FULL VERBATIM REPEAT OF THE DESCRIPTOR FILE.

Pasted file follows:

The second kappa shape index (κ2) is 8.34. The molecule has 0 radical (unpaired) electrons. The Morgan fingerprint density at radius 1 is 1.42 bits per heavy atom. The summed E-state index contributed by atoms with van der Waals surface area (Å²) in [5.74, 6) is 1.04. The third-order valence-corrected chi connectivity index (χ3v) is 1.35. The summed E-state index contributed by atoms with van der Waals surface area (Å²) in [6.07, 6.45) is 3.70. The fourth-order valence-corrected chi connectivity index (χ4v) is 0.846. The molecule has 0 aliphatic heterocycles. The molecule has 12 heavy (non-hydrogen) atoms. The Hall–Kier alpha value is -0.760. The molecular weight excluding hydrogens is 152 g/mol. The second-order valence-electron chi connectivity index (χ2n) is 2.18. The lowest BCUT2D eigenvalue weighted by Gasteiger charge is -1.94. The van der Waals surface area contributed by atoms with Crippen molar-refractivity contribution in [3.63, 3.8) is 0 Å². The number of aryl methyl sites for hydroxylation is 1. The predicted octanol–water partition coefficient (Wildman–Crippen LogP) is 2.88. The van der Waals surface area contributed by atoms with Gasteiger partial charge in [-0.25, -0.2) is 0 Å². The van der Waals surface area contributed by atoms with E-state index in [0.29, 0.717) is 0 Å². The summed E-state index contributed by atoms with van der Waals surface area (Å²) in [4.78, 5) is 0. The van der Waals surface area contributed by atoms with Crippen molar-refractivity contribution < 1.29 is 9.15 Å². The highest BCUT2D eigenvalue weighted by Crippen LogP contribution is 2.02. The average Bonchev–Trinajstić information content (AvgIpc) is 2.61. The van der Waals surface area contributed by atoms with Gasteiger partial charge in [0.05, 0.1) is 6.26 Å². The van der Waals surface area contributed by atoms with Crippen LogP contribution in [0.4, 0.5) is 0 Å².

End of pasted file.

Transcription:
The second kappa shape index (κ2) is 8.34. The molecule has 0 radical (unpaired) electrons. The Morgan fingerprint density at radius 1 is 1.42 bits per heavy atom. The summed E-state index contributed by atoms with van der Waals surface area (Å²) in [5.74, 6) is 1.04. The third-order valence-corrected chi connectivity index (χ3v) is 1.35. The summed E-state index contributed by atoms with van der Waals surface area (Å²) in [6.07, 6.45) is 3.70. The fourth-order valence-corrected chi connectivity index (χ4v) is 0.846. The molecule has 0 aliphatic heterocycles. The molecule has 12 heavy (non-hydrogen) atoms. The Hall–Kier alpha value is -0.760. The molecular weight excluding hydrogens is 152 g/mol. The second-order valence-electron chi connectivity index (χ2n) is 2.18. The lowest BCUT2D eigenvalue weighted by Gasteiger charge is -1.94. The van der Waals surface area contributed by atoms with Crippen molar-refractivity contribution in [3.63, 3.8) is 0 Å². The number of aryl methyl sites for hydroxylation is 1. The predicted octanol–water partition coefficient (Wildman–Crippen LogP) is 2.88. The van der Waals surface area contributed by atoms with Gasteiger partial charge in [-0.25, -0.2) is 0 Å². The van der Waals surface area contributed by atoms with E-state index in [0.29, 0.717) is 0 Å². The summed E-state index contributed by atoms with van der Waals surface area (Å²) in [4.78, 5) is 0. The van der Waals surface area contributed by atoms with Crippen molar-refractivity contribution < 1.29 is 9.15 Å². The highest BCUT2D eigenvalue weighted by Crippen LogP contribution is 2.02. The average Bonchev–Trinajstić information content (AvgIpc) is 2.61. The van der Waals surface area contributed by atoms with Gasteiger partial charge in [0.05, 0.1) is 6.26 Å². The van der Waals surface area contributed by atoms with Crippen LogP contribution in [0.4, 0.5) is 0 Å².